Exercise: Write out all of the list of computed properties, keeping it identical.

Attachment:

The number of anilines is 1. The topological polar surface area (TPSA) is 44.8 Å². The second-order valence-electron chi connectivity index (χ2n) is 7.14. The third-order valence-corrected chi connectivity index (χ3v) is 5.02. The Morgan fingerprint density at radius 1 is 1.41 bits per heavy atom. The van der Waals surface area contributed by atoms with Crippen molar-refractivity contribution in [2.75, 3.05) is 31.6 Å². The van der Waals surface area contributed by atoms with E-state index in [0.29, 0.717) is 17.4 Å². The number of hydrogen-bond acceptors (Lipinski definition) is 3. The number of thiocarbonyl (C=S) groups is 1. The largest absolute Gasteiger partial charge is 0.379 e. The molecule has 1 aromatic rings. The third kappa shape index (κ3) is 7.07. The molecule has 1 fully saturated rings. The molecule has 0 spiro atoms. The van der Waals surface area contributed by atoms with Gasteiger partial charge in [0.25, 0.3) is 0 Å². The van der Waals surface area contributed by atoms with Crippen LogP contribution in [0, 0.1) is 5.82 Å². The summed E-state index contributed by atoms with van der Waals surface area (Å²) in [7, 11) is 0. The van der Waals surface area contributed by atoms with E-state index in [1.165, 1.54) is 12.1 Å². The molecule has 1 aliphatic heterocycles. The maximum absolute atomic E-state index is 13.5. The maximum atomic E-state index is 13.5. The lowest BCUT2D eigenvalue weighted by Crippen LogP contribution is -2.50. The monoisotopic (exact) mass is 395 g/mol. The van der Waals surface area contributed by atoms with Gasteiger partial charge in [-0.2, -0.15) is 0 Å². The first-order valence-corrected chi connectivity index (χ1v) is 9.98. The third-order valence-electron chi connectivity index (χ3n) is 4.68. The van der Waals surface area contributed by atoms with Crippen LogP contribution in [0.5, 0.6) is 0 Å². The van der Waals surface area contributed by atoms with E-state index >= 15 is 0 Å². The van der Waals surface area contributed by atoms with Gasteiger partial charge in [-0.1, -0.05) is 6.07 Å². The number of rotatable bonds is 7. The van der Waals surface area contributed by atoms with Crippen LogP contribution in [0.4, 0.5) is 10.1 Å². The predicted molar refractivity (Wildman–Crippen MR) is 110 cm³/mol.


The number of anilines is 1. The topological polar surface area (TPSA) is 44.8 Å². The second-order valence-electron chi connectivity index (χ2n) is 7.14. The third-order valence-corrected chi connectivity index (χ3v) is 5.02. The Morgan fingerprint density at radius 1 is 1.41 bits per heavy atom. The van der Waals surface area contributed by atoms with Crippen molar-refractivity contribution in [2.75, 3.05) is 31.6 Å². The van der Waals surface area contributed by atoms with E-state index in [0.29, 0.717) is 17.4 Å². The number of hydrogen-bond acceptors (Lipinski definition) is 3. The number of thiocarbonyl (C=S) groups is 1. The largest absolute Gasteiger partial charge is 0.379 e. The molecule has 1 aromatic rings. The third kappa shape index (κ3) is 7.07. The molecule has 1 fully saturated rings. The molecule has 0 spiro atoms. The van der Waals surface area contributed by atoms with Gasteiger partial charge in [0.25, 0.3) is 0 Å². The van der Waals surface area contributed by atoms with Crippen LogP contribution in [0, 0.1) is 5.82 Å². The summed E-state index contributed by atoms with van der Waals surface area (Å²) in [7, 11) is 0. The van der Waals surface area contributed by atoms with E-state index in [1.165, 1.54) is 12.1 Å². The molecule has 1 aliphatic heterocycles. The maximum absolute atomic E-state index is 13.5. The maximum atomic E-state index is 13.5. The lowest BCUT2D eigenvalue weighted by Crippen LogP contribution is -2.50. The monoisotopic (exact) mass is 395 g/mol. The van der Waals surface area contributed by atoms with Gasteiger partial charge in [-0.2, -0.15) is 0 Å². The first-order valence-corrected chi connectivity index (χ1v) is 9.98. The third-order valence-electron chi connectivity index (χ3n) is 4.68. The van der Waals surface area contributed by atoms with Crippen LogP contribution in [0.5, 0.6) is 0 Å². The van der Waals surface area contributed by atoms with E-state index >= 15 is 0 Å². The van der Waals surface area contributed by atoms with Gasteiger partial charge in [-0.1, -0.05) is 6.07 Å². The number of rotatable bonds is 7. The van der Waals surface area contributed by atoms with Crippen LogP contribution in [0.4, 0.5) is 10.1 Å². The predicted molar refractivity (Wildman–Crippen MR) is 110 cm³/mol.